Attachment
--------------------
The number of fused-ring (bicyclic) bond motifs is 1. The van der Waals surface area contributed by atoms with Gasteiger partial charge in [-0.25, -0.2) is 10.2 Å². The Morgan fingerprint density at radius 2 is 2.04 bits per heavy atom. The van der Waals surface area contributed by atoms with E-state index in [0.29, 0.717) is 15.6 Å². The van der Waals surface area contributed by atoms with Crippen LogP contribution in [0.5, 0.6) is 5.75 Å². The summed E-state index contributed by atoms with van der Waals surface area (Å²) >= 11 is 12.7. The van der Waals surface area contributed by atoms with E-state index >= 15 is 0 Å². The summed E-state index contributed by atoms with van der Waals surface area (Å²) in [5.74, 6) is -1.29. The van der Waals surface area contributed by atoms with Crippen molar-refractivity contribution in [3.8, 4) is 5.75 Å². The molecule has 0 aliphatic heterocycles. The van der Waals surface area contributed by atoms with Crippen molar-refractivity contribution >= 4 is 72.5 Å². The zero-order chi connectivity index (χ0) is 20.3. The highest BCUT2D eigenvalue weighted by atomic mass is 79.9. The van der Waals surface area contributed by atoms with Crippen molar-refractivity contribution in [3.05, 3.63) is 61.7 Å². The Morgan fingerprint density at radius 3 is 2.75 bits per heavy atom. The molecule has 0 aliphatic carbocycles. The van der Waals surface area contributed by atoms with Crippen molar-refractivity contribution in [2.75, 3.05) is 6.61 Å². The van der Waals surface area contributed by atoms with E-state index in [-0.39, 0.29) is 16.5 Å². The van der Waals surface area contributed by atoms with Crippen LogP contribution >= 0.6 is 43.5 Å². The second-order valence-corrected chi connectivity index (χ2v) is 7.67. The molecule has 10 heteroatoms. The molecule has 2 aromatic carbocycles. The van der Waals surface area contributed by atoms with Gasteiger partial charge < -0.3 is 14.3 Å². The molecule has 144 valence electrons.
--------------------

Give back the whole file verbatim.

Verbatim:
The number of fused-ring (bicyclic) bond motifs is 1. The van der Waals surface area contributed by atoms with Gasteiger partial charge in [-0.25, -0.2) is 10.2 Å². The Morgan fingerprint density at radius 2 is 2.04 bits per heavy atom. The van der Waals surface area contributed by atoms with E-state index in [0.29, 0.717) is 15.6 Å². The van der Waals surface area contributed by atoms with Crippen LogP contribution in [0.5, 0.6) is 5.75 Å². The summed E-state index contributed by atoms with van der Waals surface area (Å²) >= 11 is 12.7. The van der Waals surface area contributed by atoms with E-state index >= 15 is 0 Å². The summed E-state index contributed by atoms with van der Waals surface area (Å²) in [5.74, 6) is -1.29. The van der Waals surface area contributed by atoms with Crippen molar-refractivity contribution in [3.8, 4) is 5.75 Å². The molecule has 0 aliphatic heterocycles. The van der Waals surface area contributed by atoms with Crippen molar-refractivity contribution >= 4 is 72.5 Å². The zero-order chi connectivity index (χ0) is 20.3. The highest BCUT2D eigenvalue weighted by atomic mass is 79.9. The van der Waals surface area contributed by atoms with Crippen molar-refractivity contribution in [3.05, 3.63) is 61.7 Å². The Morgan fingerprint density at radius 3 is 2.75 bits per heavy atom. The molecule has 0 aliphatic carbocycles. The van der Waals surface area contributed by atoms with Crippen molar-refractivity contribution in [2.75, 3.05) is 6.61 Å². The van der Waals surface area contributed by atoms with E-state index in [-0.39, 0.29) is 16.5 Å². The van der Waals surface area contributed by atoms with Crippen LogP contribution >= 0.6 is 43.5 Å². The second-order valence-corrected chi connectivity index (χ2v) is 7.67. The molecule has 10 heteroatoms. The molecule has 2 aromatic carbocycles. The van der Waals surface area contributed by atoms with Gasteiger partial charge < -0.3 is 14.3 Å². The molecule has 144 valence electrons.